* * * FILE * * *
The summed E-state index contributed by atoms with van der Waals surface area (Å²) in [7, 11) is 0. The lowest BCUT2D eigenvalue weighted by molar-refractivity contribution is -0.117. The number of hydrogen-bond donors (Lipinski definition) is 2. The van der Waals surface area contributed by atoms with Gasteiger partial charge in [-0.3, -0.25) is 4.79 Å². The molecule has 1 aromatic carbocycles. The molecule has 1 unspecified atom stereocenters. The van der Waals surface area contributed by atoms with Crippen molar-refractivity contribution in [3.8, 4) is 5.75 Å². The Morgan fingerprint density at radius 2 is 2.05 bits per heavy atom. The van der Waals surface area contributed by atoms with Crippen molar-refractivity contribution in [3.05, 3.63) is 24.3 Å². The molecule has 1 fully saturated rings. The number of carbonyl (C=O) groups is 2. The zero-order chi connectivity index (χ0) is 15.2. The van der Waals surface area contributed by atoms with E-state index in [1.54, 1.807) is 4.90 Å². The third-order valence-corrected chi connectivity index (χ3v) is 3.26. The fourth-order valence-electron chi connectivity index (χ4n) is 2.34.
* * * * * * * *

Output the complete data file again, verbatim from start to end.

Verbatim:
The summed E-state index contributed by atoms with van der Waals surface area (Å²) in [7, 11) is 0. The lowest BCUT2D eigenvalue weighted by molar-refractivity contribution is -0.117. The number of hydrogen-bond donors (Lipinski definition) is 2. The van der Waals surface area contributed by atoms with Gasteiger partial charge in [-0.3, -0.25) is 4.79 Å². The molecule has 1 aromatic carbocycles. The molecule has 1 unspecified atom stereocenters. The van der Waals surface area contributed by atoms with Crippen molar-refractivity contribution in [3.8, 4) is 5.75 Å². The Morgan fingerprint density at radius 2 is 2.05 bits per heavy atom. The van der Waals surface area contributed by atoms with Crippen molar-refractivity contribution in [3.05, 3.63) is 24.3 Å². The molecule has 1 fully saturated rings. The number of carbonyl (C=O) groups is 2. The zero-order chi connectivity index (χ0) is 15.2. The van der Waals surface area contributed by atoms with E-state index in [1.54, 1.807) is 4.90 Å². The third-order valence-corrected chi connectivity index (χ3v) is 3.26. The fourth-order valence-electron chi connectivity index (χ4n) is 2.34.